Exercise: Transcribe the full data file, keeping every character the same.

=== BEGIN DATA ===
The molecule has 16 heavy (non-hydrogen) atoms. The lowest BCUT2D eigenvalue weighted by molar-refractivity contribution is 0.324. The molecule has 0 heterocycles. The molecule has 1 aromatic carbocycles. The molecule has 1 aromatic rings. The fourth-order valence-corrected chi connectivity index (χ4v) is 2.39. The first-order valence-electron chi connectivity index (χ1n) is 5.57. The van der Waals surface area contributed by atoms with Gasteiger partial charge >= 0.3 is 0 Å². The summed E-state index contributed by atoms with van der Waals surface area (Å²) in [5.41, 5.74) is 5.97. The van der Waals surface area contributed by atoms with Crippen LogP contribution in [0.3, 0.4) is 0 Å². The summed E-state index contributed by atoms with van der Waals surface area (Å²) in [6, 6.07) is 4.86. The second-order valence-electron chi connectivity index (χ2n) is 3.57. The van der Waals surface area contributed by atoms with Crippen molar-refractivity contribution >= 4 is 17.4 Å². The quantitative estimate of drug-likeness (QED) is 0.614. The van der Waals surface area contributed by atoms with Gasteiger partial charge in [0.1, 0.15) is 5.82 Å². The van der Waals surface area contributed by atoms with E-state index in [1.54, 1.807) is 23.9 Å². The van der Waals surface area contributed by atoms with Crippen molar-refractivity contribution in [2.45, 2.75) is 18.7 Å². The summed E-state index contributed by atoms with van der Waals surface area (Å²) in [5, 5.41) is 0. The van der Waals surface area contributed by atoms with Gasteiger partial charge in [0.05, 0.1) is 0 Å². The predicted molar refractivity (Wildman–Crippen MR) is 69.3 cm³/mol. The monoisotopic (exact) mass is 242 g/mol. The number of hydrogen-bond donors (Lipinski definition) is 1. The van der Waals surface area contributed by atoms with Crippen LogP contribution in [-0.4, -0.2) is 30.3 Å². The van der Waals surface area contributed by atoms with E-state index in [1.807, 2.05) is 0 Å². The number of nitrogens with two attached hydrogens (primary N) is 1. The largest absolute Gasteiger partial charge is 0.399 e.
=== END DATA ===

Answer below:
The molecule has 16 heavy (non-hydrogen) atoms. The lowest BCUT2D eigenvalue weighted by molar-refractivity contribution is 0.324. The molecule has 0 heterocycles. The molecule has 1 aromatic carbocycles. The molecule has 1 aromatic rings. The fourth-order valence-corrected chi connectivity index (χ4v) is 2.39. The first-order valence-electron chi connectivity index (χ1n) is 5.57. The van der Waals surface area contributed by atoms with Gasteiger partial charge >= 0.3 is 0 Å². The summed E-state index contributed by atoms with van der Waals surface area (Å²) in [5.41, 5.74) is 5.97. The van der Waals surface area contributed by atoms with Crippen LogP contribution in [0.3, 0.4) is 0 Å². The summed E-state index contributed by atoms with van der Waals surface area (Å²) in [6, 6.07) is 4.86. The second-order valence-electron chi connectivity index (χ2n) is 3.57. The van der Waals surface area contributed by atoms with Crippen molar-refractivity contribution >= 4 is 17.4 Å². The quantitative estimate of drug-likeness (QED) is 0.614. The van der Waals surface area contributed by atoms with Gasteiger partial charge in [0.1, 0.15) is 5.82 Å². The van der Waals surface area contributed by atoms with E-state index in [1.54, 1.807) is 23.9 Å². The van der Waals surface area contributed by atoms with Crippen molar-refractivity contribution in [2.45, 2.75) is 18.7 Å². The summed E-state index contributed by atoms with van der Waals surface area (Å²) in [5, 5.41) is 0. The van der Waals surface area contributed by atoms with Gasteiger partial charge in [0.05, 0.1) is 0 Å². The predicted molar refractivity (Wildman–Crippen MR) is 69.3 cm³/mol. The monoisotopic (exact) mass is 242 g/mol. The number of hydrogen-bond donors (Lipinski definition) is 1. The van der Waals surface area contributed by atoms with Crippen LogP contribution in [-0.4, -0.2) is 30.3 Å². The van der Waals surface area contributed by atoms with E-state index in [1.807, 2.05) is 0 Å². The number of nitrogens with two attached hydrogens (primary N) is 1. The largest absolute Gasteiger partial charge is 0.399 e.